Wernher von Braun’s personal Weekly Notes, recently discovered in the archives, are published and reviewed for the first time. One can feel the passion, the dedication and commitment that team members demonstrated on a daily basis following what von Braun often referred to as the “critical path” to the moon.

The book contains personal behind the scenes stories told by the men and woman who made critical decisions to send American astronauts on journeys into space and on to the moon. The stories range from humorous anecdotes to gut -wrenching decisions required to safely flying humans to this new frontier.

50 Years of Rockets and Spacecraft is the Marshall team’s story--first-person account--of the dramatic and historic space flight accomplishments that have taken place at the world’s premier rocket center.

The book is 9" x 12", 225 pages, color section and hundreds of black & white photos of the Saturn-Apollo era of manned space flight

A signed copy of the book is now available for the cost of $49.95, postage and handling included.  Purchase both, the book and DVD, for the cost of $59.95, postage and handling included.

Checks to be made payable to:

Ed Buckbee

47 Revere Way

Huntsville, AL 35801


review by frederick i. ordway iii

             This attractive, well-illustrated, and professionally edited book by Ed Buckbee should attract an audience beyond those of us who had the honor of working at the NASA-George C. Marshall Space Flight Center. For members of the National Space Society, the linkage is profound: the founding president of the precursor National Space Institute and the founding director of NASA-Marshall are one and the same: the late Wernher von Braun. And well beyond the NSS community, historians and space aficionados alike will find much to savor in 50 Years of Rockets & Spacecraft.

            Let’s see what feasts editor Buckbee has prepared for us.

            If you look at the inside front cover and opposing page, you will find a fascinating  chronology of the Marshall Center from 1957 to 2009 in parallel to that of the local Huntsville community. There then follows Ed Buckbee’s introduction and a series of letters from the current Marshall director Robert M. Lightfoot, the president of the Marshall retirees Association Jim Splawn, Congressman Bud Cramer, Senators Richard Shelby and Jeff Sessions, and a letter written back in May1970 by the late Ernst Stuhlinger—then Associate Director for Science--to Sister Mary Jucunda who was a nun working with children in Zambia. In it he elegantly explained how society could justifiably spend billions on space exploration when people were starving in many parts of the world. That letter has become a classic.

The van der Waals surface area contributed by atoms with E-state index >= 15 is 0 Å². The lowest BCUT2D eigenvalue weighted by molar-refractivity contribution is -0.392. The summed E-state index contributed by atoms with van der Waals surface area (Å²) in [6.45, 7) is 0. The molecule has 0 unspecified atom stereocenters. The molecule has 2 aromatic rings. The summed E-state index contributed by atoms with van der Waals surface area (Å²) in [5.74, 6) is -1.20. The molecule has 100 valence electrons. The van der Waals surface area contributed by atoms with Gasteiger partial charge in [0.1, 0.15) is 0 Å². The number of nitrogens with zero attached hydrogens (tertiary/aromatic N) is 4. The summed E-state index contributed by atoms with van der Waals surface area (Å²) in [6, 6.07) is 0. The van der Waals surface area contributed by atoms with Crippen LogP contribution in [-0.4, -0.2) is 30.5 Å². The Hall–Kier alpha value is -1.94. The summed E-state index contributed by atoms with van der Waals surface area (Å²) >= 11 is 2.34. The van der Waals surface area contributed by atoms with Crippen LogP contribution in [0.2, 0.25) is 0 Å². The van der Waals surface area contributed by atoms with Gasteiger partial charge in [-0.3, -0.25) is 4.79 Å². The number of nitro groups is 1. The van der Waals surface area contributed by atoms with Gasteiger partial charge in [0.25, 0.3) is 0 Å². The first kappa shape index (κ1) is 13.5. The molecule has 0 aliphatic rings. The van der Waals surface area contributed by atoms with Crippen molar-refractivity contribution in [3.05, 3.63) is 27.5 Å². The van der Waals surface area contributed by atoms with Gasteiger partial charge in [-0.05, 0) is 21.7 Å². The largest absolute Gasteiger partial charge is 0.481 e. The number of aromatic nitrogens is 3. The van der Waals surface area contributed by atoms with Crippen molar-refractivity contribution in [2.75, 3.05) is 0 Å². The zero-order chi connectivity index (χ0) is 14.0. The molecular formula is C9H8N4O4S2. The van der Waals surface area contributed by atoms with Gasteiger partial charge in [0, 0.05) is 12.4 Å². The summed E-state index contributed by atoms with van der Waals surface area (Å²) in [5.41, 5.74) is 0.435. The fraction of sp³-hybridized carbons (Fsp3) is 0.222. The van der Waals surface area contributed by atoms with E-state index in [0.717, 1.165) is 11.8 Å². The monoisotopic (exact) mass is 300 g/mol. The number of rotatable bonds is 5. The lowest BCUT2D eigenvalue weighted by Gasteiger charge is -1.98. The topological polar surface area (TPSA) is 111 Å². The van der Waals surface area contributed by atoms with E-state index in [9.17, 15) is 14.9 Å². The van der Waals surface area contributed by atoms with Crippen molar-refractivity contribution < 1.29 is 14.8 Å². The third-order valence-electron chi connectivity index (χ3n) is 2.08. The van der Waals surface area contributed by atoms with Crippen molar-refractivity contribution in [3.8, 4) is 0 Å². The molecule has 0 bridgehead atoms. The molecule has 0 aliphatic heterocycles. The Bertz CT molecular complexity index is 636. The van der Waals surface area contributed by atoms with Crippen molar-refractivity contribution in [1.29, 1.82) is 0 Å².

A twenty-page array of color photographs follows depicting major events in the history of the Marshall Center plus a set of organizational charts, one showing the initial management structure back in 1960 with black-and-white photographs of each supervisory individual.

            We move on to several chapters entitled “The Early Years,” “The Saturn Program,”, “Post Apollo and Skylab: 1970-75,” “Science in Space,” “The Space Shuttle,” “Spacelab,” “Into the ‘90s…and Beyond,” “Ares Projects,” and “A New Age of Exploration.” This is the scientific-technological core of the book, a must read for space historians in our country and abroad.

            “An “In Memoriam” consists of short essays on leading figures associated with the von Braun rocket team who are no longer with us. Disclosure: I wrote the entry on Ernst Stuhlinger whom I’d known and worked with since the mid-1950s. Next in line: short biographies of all Marshall directors from von Braun (1960-1970) to Robert M. Lightfoot, Jr. who followed David A. King in March 2009.

            A fine tribute to Wernher von Braun written by Ernst Stuhlinger opens a new section of the book that continues with a year-by-year illustrated history of the von Braun era from 1951 to 1970. The von Braun team had arrived from Fort Bliss, Texas and White Sands, New Mexico during 1950 where, for the next ten years, they would work as civilian employees of the U.S. Army Ordnance Corps on Redstone Arsenal. It is not always appreciated that the first American artificial satellite, Explorer 1, was orbited by the team working under the aegis of the Army Ballistic Missile Agency.